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Jama v. Colvin

United States District Court, M.D. North Carolina

January 31, 2017

PETER FRANCIS JAMA, Plaintiff,
v.
CAROLYN W. COLVIN, Acting Commissioner of Social Security, Defendant.

          MEMORANDUM OPINION AND RECOMMENDATION OF UNITED STATES MAGISTRATE JUDGE

          L. Patrick Auld, United States Magistrate Judge

         Plaintiff, Peter Francis Jama, brought this action pursuant to the Social Security Act (the “Act”) to obtain judicial review of a final decision of Defendant, the Acting Commissioner of Social Security, denying Plaintiff's claims for Disability Insurance Benefits (“DIB”) and Supplemental Security Income (“SSI”). (Docket Entry 2.) Defendant has filed the certified administrative record (Docket Entry 8 (cited herein as “Tr. ___ ”)), and both parties have moved for judgment (Docket Entries 11, 14; see also Docket Entry 12 (Plaintiff's Memorandum); Docket Entry 15 (Defendant's Memorandum)). For the reasons that follow, the Court should enter judgment for Defendant.

         I. PROCEDURAL HISTORY

         Plaintiff applied for DIB and SSI, alleging an onset date of March 8, 2008. (Tr. 241-57.) Upon denial of those applications initially (Tr. 80-105, 140-49) and on reconsideration (Tr. 106-39, 154-62), Plaintiff requested a hearing de novo before an Administrative Law Judge (“ALJ”) (Tr. 163-64). Plaintiff, his attorney, and a vocational expert (“VE”) attended the hearing. (Tr. 29-79.) The ALJ subsequently ruled that Plaintiff did not qualify as disabled under the Act. (Tr. 11-23.) The Appeals Council thereafter denied Plaintiff's request for review (Tr. 1-7, 8, 310-15), thereby making the ALJ's ruling the Commissioner's final decision for purposes of judicial review.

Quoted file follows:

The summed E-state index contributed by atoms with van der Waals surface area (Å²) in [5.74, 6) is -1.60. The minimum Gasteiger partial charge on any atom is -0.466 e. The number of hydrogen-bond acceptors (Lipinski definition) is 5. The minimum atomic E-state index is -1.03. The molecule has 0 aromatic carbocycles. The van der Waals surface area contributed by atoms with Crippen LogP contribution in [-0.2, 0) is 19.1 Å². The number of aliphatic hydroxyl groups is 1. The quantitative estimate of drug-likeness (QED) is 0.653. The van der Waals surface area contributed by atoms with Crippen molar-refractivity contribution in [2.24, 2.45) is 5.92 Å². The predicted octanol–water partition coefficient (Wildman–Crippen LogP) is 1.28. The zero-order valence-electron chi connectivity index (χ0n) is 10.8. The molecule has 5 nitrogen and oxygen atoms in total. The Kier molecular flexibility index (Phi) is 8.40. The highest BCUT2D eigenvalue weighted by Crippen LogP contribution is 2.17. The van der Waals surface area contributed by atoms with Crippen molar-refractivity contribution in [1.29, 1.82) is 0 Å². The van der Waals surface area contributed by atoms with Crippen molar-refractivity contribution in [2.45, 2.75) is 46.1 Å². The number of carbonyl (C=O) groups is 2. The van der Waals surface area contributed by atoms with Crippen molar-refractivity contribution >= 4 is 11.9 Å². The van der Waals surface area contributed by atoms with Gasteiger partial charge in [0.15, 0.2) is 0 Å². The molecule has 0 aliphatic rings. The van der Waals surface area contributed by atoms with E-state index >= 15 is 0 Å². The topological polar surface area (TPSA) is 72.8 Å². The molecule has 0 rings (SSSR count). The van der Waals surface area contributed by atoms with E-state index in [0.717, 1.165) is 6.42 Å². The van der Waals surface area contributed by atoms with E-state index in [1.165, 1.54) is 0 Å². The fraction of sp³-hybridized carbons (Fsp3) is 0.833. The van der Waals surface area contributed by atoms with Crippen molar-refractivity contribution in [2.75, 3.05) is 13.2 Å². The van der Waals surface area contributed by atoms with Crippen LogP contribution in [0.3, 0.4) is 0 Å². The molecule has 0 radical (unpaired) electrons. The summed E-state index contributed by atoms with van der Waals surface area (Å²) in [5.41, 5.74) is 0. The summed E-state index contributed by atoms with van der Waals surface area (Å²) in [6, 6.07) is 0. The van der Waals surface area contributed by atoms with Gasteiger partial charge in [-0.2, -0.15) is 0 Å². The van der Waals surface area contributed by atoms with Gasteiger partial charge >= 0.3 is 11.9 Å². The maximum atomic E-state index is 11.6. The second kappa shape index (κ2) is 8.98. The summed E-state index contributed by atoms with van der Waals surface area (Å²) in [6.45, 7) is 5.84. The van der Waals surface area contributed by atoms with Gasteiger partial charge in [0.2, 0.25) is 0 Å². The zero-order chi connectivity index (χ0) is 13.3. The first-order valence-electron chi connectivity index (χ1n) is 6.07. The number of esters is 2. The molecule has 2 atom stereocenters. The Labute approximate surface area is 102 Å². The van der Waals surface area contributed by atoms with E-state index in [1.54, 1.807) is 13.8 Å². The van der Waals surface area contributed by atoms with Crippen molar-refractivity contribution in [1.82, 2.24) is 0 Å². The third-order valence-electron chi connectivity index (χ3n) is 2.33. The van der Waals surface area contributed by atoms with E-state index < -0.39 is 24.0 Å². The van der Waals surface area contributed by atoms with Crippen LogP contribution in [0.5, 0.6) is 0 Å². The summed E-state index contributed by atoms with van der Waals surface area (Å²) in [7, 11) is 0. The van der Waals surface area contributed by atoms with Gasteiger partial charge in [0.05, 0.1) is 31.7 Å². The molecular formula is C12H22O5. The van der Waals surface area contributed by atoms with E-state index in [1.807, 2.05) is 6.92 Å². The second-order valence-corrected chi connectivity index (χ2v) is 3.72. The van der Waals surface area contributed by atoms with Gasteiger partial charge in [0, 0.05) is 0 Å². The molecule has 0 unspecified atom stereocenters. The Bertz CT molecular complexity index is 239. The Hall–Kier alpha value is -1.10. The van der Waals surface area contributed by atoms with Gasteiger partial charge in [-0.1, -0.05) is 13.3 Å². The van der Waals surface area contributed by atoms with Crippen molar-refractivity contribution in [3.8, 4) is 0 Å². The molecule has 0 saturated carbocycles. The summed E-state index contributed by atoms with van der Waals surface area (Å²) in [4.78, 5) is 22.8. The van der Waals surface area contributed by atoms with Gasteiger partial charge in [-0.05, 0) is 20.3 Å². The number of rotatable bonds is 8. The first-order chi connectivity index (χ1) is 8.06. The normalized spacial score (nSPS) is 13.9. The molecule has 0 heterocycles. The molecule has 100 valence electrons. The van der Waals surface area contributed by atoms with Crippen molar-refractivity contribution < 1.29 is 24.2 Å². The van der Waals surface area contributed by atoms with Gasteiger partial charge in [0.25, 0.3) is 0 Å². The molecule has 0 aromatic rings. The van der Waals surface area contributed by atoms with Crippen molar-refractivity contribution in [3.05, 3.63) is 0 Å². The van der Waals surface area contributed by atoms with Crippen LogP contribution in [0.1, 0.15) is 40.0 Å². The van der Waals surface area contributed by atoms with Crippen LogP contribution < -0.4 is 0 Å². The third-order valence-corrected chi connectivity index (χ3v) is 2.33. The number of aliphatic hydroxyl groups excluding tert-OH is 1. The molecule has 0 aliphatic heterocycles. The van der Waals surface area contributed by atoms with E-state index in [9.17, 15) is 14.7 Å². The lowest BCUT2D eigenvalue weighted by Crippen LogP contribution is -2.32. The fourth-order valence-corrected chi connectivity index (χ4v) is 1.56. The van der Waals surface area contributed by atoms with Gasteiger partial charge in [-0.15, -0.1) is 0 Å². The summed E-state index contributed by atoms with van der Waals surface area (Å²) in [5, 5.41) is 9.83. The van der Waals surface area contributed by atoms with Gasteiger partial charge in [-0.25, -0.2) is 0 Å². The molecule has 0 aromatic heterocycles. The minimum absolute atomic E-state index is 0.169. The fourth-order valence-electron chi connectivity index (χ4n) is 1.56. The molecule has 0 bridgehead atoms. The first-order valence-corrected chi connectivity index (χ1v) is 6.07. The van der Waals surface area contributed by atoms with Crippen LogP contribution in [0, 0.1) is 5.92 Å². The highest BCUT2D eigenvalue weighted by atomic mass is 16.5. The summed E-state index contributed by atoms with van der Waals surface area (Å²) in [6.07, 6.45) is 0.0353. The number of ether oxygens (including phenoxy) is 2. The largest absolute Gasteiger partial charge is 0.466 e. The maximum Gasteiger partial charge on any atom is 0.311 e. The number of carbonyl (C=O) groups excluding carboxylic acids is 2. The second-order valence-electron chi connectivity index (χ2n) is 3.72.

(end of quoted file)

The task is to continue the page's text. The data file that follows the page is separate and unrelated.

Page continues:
In rendering that disability determination, the ALJ made the following findings later adopted by the Commissioner:

1. [Plaintiff] meets the insured status requirements of the [] Act through December 31, 2014.
2. [Plaintiff] has not engaged in substantial gainful activity since March 8, 2008, the alleged onset date.
. . .
3. [Plaintiff] has the following severe impairments: diabetes mellitus, ocular hypertension (pre-glaucoma); depressive disorder; osteoarthritis; and degenerative disc disease.
. . .
4. [Plaintiff] does not have an impairment or combination of impairments that meets or medically equals the severity of one of the listed impairments in 20 CFR Part 404, Subpart P, Appendix 1.
. . .
5. . . . [Plaintiff] has the residual functional capacity to perform light work . . . except [Plaintiff] may need to shift positions every 40 minutes. He can occasionally bend, stoop, kneel, crouch and crawl. He should avoid concentrated exposure to humidity, heat and cold. [Plaintiff] is able to understand and carry out simple, routine, repetitive tasks.
. . .
6. [Plaintiff] is capable of performing past relevant work as a door-to-door sales representative. This work does not require the performance of work-related activities precluded by [Plaintiff's] residual functional capacity.
. . .
In the alternative, considering [Plaintiff's] age, education, work experience, and residual functional capacity, there are other jobs that exist in significant numbers in the national economy that [Plaintiff] can also perform.
7. [Plaintiff] has not been under a disability, as defined in the [] Act, from March 8, 2008, through the date of this decision.

(Tr. 16-23 (bold font and internal parenthetical citations omitted).)

         II. DISCUSSION

         Federal law “authorizes judicial review of the Social Security Commissioner's denial of social security benefits.” Hines v. Barnhart, 453 F.3d 559, 561 (4th Cir. 2006). However, “the scope of [the Court's] review of [such a] decision . . . is extremely limited.” Frady v. Harris, 646 F.2d 143, 144 (4th Cir. 1981). Plaintiff has not established entitlement to relief under the extremely limited review standard.

         A. ...


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